Within each living cell is a skeletal system of sorts that provides the cell with support in both form and function. This "cytoskeleton" is made up of a protein called tubulin. Because tubulin plays an important role in a number of critical cell processes, scientists have sought to determine its atomic structure since the protein's discovery in the 1950s. The search is finally over.

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his past year, Berkeley Lab biophysicists, led by Eva Nogales and Kenneth Downing, along with Sharon Wolf, put the finishing touches on a 3-dimensional atomic model of tubulin that has been six years in the making. At a resolution of 3.7 angstroms, the model provides the first highly-detailed look at one of Nature's most essential proteins.

Tubulin is a "heterodimer," meaning it consists of a pair of polypeptide chains-called monomers-that differ in the sequence of their amino acids. The protein's importance stems from its flexibility. Polypeptide chains of tubulin curl around to form tiny hollow fibers called microtubules that intermesh to provide a cell with its cytoskeletal framework. Thanks to the flexibility of the tubulin protein, microtubules can shift through a variety of different formations. This formation-shifting is what enables a cell to carry out such vital activities as mitosis (cell division) and the regulation of materials passing through its membranes.

(Click on image to enlarge)

A ribbon diagram based on the 3.7 angstrom resolution model of tubulin developed at Berkeley Lab, shows a dimer consisting of two almost identical monomers. Each is formed by a core of two beta sheets (blue and green) surounded by helices, and each binds to a guanine nucleotide (pink). In addition to a nucleotide binding site, each monomer also has two other binding sites, one for proteins, and one for the anti-cancer drug taxol.
The tubulin model created by the Berkeley Lab researchers shows that each of its monomers-the alpha and the beta-is a compact molecular structure with three functional components or domains, one that binds to nucleotides, one that binds to drugs, and one that looks to be a binding site for other proteins.

"The interaction between domains is very tight so that the effects that nucleotides, drugs, and other proteins have on tubulin are firmly linked," says Nogales. "The assembly of tubulin and its regulation through dynamic instability results from the fine tuning of these three components."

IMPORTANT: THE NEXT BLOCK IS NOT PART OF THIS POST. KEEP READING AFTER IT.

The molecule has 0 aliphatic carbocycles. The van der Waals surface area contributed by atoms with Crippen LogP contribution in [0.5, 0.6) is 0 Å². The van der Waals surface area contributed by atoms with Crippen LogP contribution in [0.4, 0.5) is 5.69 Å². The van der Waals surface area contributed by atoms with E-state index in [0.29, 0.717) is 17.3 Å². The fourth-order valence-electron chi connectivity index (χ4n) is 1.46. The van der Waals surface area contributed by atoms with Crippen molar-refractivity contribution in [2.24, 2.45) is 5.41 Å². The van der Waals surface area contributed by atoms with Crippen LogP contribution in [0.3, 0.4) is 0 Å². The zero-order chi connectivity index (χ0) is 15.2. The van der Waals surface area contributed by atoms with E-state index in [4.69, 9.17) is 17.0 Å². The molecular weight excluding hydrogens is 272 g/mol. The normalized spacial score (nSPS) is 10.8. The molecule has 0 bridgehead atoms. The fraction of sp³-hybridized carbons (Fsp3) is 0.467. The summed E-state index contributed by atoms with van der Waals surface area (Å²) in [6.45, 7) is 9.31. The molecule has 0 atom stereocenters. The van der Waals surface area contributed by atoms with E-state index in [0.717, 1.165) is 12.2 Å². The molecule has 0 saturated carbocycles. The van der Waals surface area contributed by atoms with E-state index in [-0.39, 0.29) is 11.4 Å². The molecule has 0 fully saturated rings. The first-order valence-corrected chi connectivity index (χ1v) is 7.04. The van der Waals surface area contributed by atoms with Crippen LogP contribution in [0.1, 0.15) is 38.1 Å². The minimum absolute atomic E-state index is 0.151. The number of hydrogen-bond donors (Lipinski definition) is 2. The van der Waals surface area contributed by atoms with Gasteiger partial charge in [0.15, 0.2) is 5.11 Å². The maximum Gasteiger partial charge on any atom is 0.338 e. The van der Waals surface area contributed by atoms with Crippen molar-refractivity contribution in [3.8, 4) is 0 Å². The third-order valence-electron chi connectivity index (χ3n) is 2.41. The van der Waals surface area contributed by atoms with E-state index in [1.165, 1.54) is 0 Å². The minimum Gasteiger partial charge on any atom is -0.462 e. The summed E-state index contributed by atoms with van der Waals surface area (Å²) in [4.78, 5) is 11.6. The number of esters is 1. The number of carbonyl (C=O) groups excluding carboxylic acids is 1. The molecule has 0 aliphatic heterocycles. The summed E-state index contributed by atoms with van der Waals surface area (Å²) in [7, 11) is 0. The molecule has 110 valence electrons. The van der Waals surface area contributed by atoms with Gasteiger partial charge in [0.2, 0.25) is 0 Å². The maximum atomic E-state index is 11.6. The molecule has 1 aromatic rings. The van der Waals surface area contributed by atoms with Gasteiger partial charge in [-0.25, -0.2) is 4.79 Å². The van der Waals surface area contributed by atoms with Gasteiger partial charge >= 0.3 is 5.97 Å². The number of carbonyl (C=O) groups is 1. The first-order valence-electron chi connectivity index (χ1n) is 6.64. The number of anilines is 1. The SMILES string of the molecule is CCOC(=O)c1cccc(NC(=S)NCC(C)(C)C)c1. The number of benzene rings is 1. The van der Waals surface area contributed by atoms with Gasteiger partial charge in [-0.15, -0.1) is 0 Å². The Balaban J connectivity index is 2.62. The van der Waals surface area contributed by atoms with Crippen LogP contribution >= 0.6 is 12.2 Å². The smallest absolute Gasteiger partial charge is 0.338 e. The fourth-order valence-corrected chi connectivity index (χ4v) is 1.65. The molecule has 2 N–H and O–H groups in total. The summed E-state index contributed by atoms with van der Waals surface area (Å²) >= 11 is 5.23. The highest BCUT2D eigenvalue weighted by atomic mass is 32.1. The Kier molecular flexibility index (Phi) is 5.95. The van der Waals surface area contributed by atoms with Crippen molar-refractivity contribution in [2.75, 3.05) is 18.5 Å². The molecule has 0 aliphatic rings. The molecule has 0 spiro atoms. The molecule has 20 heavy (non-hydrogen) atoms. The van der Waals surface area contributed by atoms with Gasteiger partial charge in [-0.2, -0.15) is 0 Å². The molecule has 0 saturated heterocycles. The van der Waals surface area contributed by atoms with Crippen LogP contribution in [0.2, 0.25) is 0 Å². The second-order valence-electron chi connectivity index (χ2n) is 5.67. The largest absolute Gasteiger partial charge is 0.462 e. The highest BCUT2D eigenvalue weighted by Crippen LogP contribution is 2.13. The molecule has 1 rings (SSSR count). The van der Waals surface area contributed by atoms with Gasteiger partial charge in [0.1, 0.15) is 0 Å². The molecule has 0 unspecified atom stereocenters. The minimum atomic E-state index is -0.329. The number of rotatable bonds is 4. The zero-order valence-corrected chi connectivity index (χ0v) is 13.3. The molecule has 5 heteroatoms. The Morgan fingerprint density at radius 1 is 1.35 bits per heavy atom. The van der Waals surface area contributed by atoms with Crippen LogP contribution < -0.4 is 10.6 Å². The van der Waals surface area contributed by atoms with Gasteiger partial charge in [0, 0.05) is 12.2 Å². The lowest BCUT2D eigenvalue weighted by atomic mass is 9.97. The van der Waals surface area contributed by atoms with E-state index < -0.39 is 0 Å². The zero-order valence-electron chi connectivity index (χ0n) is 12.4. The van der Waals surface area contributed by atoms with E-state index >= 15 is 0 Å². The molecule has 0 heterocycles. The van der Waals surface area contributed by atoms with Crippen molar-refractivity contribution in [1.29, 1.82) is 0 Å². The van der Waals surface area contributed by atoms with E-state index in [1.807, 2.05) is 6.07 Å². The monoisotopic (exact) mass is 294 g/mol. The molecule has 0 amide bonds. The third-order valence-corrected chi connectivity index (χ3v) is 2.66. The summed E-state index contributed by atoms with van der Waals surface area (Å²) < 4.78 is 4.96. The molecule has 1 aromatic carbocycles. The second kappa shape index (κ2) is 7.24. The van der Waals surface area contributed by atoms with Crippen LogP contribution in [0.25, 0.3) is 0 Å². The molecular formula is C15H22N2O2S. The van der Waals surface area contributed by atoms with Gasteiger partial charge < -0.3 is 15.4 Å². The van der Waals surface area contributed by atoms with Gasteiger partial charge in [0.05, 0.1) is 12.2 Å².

Identifying the atomic structure of tubulin's drug binding sites should prove especially valuable for cancer researchers. Taxol, a natural substance found in the bark of the Pacific yew tree, has been shown in clinical tests to be an effective treatment for a number of malignancies, including ovarian, breast, and lung. Cancer occurs when cell division runs amok. By binding to tubulin and causing the protein to lose its flexibility, taxol can prevent cell division from taking place. With better knowledge of the tubulin drug binding site and its interaction with taxol, scientists should be able to synthesize an even more effective anti-cancer drug, one that interacts only with the tubulin of cancerous cells.

To produce their model, the Berkeley Lab researchers first polymerized tubulin proteins under the same conditions in which microtubules are formed, except for the additional presence of zinc. The zinc prevents tubulin chains from curling around into hollow fibers. Instead, the polymerized tubulin forms two-dimensional crystalline sheets that are ideal for imaging by electron crystallography. The use of electron-based rather than the x-ray-based crystallography techniques customarily employed in protein studies was crucial to the model's 3.7 angstrom resolution.

Lead scientists on this project
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"Conventional x-ray crystallography techniques require much more protein than electron crystallography," says Downing. "Obtaining diffraction patterns with an electron beam enables us to work with crystals only one molecule in thickness, giving us our high resolution."

The final 3-D model is a computerized reconstruction derived from a data set that included 93 electron diffraction patterns and 159 images culled from more than 4,000 images. The images were produced on a special electron microscope equipped to allow the crystals to be studied from a variety of different angles with minimum damage.

"We needed to keep our samples extremely stable during the imaging process in order to get the resolution we wanted," says Nogales. To this end, she and her colleagues used taxol to lock their samples into fixed positions for imaging. That the taxol would bind to their crystals is in part a confirmation that their structural model of tubulin is accurate.

- Lynn Yarris
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